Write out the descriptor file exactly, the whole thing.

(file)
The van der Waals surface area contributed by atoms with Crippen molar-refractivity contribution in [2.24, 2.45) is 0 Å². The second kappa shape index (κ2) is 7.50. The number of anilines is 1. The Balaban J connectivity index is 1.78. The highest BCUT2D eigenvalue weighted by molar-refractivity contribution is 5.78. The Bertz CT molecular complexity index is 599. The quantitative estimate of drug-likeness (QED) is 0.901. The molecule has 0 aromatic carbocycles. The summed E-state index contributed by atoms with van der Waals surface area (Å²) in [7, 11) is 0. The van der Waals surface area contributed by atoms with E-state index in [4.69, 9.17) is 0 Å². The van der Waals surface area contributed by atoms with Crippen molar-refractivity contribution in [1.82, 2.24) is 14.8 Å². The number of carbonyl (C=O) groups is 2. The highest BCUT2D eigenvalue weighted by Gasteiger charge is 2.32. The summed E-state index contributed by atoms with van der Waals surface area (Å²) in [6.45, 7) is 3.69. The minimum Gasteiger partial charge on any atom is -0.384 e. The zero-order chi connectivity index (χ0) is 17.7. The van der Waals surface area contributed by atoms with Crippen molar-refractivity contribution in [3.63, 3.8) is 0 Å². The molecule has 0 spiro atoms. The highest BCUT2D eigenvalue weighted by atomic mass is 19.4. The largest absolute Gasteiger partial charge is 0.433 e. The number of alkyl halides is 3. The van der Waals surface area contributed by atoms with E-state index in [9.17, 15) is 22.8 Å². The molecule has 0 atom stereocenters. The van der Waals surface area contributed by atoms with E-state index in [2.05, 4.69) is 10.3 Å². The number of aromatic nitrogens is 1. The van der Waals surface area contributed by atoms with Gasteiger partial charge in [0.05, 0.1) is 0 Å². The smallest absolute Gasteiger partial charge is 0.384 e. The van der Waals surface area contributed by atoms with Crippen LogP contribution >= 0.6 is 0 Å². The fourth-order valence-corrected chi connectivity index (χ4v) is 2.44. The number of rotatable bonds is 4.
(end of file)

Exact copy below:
The van der Waals surface area contributed by atoms with Crippen molar-refractivity contribution in [2.24, 2.45) is 0 Å². The second kappa shape index (κ2) is 7.50. The number of anilines is 1. The Balaban J connectivity index is 1.78. The highest BCUT2D eigenvalue weighted by molar-refractivity contribution is 5.78. The Bertz CT molecular complexity index is 599. The quantitative estimate of drug-likeness (QED) is 0.901. The molecule has 0 aromatic carbocycles. The summed E-state index contributed by atoms with van der Waals surface area (Å²) in [7, 11) is 0. The van der Waals surface area contributed by atoms with E-state index in [4.69, 9.17) is 0 Å². The van der Waals surface area contributed by atoms with Crippen molar-refractivity contribution in [1.82, 2.24) is 14.8 Å². The number of carbonyl (C=O) groups is 2. The highest BCUT2D eigenvalue weighted by Gasteiger charge is 2.32. The summed E-state index contributed by atoms with van der Waals surface area (Å²) in [6.45, 7) is 3.69. The minimum Gasteiger partial charge on any atom is -0.384 e. The zero-order chi connectivity index (χ0) is 17.7. The van der Waals surface area contributed by atoms with Crippen molar-refractivity contribution in [3.63, 3.8) is 0 Å². The molecule has 0 spiro atoms. The highest BCUT2D eigenvalue weighted by atomic mass is 19.4. The largest absolute Gasteiger partial charge is 0.433 e. The number of alkyl halides is 3. The van der Waals surface area contributed by atoms with E-state index in [9.17, 15) is 22.8 Å². The molecule has 0 atom stereocenters. The van der Waals surface area contributed by atoms with E-state index in [2.05, 4.69) is 10.3 Å². The number of aromatic nitrogens is 1. The van der Waals surface area contributed by atoms with Gasteiger partial charge in [0.05, 0.1) is 0 Å². The smallest absolute Gasteiger partial charge is 0.384 e. The van der Waals surface area contributed by atoms with Crippen LogP contribution >= 0.6 is 0 Å². The fourth-order valence-corrected chi connectivity index (χ4v) is 2.44. The number of rotatable bonds is 4.